Is this the end of the farm traineeship?

We look at how the recent removal of the family member exemption might affect farms and trainees

Over the last decade, a growing number of new entrants – especially those interested in growing vegetables – have started their journey into farming by undertaking an unpaid traineeship. While the details vary between farms, in general, the trainee exchanges their labour for on-the-job learning, accommodation and a stipend of around £50-100 per week. Traineeships are usually seasonal, running from April to October, and accommodation is often in a temporary dwelling such as a caravan, or in the house with the farmers.

This model has become prevalent because of wider issues in the food and farming industry. New entrants face very limited opportunities to accessing training, especially in organic or agroecological growing or market gardening, where there are currently all too few training courses that provide in-depth, work-based learning. In turn, due to wider issues within the food industry – such as the unsustainably low prices paid for food and ingrained unfairness in the food system – many farms struggle to make enough money to pay minimum wage to themselves or their staff. 

It’s difficult to estimate how many people are part of such traineeships since these arrangements are often informal, but an informed guess suggests several hundred people take part in such traineeships each year in the UK. 

A fair exchange?

At its best, the model can represent a relationship that benefits both parties – the trainee receives in-depth on-the-job training without the upfront cost of paying for a course, and the farm receives much-needed low-cost labour on their farm. Ashley Wheeler from Trill Farm has been running traineeships for the past ten years, putting a lot of work into giving the best experience to trainees. “We have a structured traineeship that covers everything from crop planning, soil types, propagation, irrigation, rotations, planting all the way to harvest and sales, and we also run monthly evening sessions on more theoretical and business-related topics,” he explains.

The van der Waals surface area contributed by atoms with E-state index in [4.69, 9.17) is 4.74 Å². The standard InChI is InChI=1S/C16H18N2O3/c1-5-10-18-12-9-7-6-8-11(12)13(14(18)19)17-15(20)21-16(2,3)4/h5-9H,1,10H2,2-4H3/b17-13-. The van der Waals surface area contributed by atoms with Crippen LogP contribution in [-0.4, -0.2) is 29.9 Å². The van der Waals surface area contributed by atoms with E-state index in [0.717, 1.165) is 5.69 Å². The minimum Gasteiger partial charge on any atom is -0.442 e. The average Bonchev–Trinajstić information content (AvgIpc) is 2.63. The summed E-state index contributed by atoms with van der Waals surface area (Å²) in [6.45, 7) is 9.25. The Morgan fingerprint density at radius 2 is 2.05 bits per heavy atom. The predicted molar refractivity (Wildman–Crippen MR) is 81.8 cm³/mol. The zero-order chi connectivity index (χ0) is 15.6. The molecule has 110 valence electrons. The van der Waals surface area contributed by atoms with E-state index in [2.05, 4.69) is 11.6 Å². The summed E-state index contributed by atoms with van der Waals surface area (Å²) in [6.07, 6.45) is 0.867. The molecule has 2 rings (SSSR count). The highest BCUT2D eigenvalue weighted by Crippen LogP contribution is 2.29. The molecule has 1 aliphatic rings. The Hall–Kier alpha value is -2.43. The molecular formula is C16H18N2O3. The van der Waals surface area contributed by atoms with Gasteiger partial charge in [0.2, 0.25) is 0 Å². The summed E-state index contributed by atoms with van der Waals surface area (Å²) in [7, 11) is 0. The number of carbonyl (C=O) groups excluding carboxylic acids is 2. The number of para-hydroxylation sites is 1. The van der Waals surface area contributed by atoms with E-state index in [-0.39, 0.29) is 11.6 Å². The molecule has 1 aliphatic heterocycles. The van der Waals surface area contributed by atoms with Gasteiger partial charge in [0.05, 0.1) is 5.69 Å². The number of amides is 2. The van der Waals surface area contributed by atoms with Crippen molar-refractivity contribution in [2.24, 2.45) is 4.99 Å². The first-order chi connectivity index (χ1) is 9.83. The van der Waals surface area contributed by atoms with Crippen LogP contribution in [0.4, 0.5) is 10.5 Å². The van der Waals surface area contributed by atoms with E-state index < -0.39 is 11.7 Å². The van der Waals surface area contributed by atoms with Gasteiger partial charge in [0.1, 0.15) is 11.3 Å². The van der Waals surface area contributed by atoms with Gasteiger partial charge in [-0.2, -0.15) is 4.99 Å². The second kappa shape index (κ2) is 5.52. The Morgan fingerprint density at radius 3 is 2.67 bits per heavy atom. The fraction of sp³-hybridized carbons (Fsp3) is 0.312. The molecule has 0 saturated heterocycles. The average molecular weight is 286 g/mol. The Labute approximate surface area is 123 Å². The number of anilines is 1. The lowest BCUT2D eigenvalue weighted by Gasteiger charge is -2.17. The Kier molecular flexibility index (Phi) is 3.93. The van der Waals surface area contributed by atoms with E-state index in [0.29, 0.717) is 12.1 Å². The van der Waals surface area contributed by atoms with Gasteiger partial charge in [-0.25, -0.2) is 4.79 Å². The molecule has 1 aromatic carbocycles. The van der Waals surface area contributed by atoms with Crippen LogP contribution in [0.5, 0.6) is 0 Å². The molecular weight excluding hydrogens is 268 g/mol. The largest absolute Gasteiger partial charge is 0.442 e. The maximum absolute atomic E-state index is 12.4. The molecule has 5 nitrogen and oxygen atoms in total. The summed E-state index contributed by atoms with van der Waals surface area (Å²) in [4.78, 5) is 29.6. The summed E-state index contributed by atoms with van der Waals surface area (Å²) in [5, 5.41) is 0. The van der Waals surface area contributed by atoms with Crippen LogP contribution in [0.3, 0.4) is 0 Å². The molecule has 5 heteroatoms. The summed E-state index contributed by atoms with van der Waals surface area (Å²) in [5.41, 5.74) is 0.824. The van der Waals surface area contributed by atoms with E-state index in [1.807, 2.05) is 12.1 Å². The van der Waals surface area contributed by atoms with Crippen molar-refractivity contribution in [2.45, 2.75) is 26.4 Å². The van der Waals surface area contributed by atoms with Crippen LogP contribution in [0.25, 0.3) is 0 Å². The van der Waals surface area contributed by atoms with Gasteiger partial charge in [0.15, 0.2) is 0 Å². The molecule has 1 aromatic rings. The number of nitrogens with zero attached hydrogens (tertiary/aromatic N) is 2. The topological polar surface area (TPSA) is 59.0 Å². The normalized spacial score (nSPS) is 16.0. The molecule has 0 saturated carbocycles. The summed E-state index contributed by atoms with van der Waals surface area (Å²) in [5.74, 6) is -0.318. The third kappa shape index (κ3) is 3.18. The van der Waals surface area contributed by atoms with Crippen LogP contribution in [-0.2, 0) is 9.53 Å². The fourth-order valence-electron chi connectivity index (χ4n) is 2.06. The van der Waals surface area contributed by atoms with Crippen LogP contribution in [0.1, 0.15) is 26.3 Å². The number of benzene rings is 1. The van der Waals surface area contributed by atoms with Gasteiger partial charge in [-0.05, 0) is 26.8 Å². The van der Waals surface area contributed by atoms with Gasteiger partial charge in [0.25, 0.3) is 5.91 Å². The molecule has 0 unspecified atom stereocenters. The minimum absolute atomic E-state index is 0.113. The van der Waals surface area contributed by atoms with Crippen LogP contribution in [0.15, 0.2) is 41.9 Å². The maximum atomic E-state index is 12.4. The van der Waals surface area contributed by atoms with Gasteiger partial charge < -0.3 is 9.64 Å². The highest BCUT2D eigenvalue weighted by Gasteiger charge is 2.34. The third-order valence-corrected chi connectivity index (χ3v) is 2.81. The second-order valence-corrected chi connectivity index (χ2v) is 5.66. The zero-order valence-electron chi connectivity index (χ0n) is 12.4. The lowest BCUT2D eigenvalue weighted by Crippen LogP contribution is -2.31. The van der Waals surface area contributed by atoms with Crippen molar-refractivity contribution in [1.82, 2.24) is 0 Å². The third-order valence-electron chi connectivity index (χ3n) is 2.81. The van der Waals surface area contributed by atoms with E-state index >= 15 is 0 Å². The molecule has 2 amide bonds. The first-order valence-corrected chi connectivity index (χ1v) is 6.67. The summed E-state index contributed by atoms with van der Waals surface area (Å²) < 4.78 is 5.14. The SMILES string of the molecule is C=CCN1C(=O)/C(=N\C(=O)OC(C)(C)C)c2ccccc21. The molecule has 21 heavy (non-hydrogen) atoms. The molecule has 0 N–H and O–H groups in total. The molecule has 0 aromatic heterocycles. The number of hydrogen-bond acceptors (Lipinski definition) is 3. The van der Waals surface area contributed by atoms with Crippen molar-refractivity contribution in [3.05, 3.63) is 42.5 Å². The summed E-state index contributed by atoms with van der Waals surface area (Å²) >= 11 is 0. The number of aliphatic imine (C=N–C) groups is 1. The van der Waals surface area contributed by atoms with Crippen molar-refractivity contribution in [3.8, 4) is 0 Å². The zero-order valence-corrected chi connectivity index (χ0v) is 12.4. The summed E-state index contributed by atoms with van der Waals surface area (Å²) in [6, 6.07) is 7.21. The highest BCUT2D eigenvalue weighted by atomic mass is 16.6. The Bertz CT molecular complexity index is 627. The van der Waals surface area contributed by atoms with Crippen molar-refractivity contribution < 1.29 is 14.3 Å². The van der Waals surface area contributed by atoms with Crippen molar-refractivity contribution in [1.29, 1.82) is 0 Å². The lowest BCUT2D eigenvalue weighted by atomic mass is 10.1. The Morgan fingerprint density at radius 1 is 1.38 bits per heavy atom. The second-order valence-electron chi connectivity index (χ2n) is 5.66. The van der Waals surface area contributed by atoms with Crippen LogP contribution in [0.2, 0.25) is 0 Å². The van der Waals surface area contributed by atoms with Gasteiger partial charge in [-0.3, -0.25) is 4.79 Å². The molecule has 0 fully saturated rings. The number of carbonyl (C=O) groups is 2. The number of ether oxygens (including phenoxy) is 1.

The lack of standardisation of traineeships means though that the experience can vary hugely from farm to farm. Trainee Robin worked for seven months on a farm in Devon, working six to seven hour days, four days a week and receiving accommodation, vegetables and a £60 a week stipend in exchange. “Generally, our learning and training was done in the field, through doing and asking questions as we went along,” he explains. “For me the traineeship was about living and experiencing agroecological farming; an opportunity to get a feel for whether it was something I wanted to apply myself to and in the process learn some of the basics to achieve this.“ When asked whether it felt like a fair exchange he responded; “Overall, yes. I had my basic needs met and more, but the caravan I lived in was in a bad state and beyond the basics, the stipend was not enough to live off, meaning I had to use my savings.”

We want to encourage the sector to think beyond green localism towards a more radical and equitable food and land justice movement Solidarity Across Land Trades (SALT)

Across the industry there has been recognition that the way traineeships are run needs to change. Solidarity Across Land Trades (SALT), a newly formed trade union that represents land workers explains: “Unpaid traineeships provide clear barriers to entry into the sector for people who cannot afford to work for below minimum wage, whilst leaving those who can vulnerable to potentially exploitative working conditions.” This exploitation can take different forms; working long hours, living in substandard conditions, receiving little training, no employment benefits such as sick or holiday pay, and having limited recourse to claim for workplace mistreatment. 

They continue; “Uncritically promoting unpaid traineeships undermines the movement’s commitment to transforming the food system; which is equally reliant on the use of underpaid, precarious labour. We want to encourage the sector to think beyond green localism towards a more radical and equitable food and land justice movement.”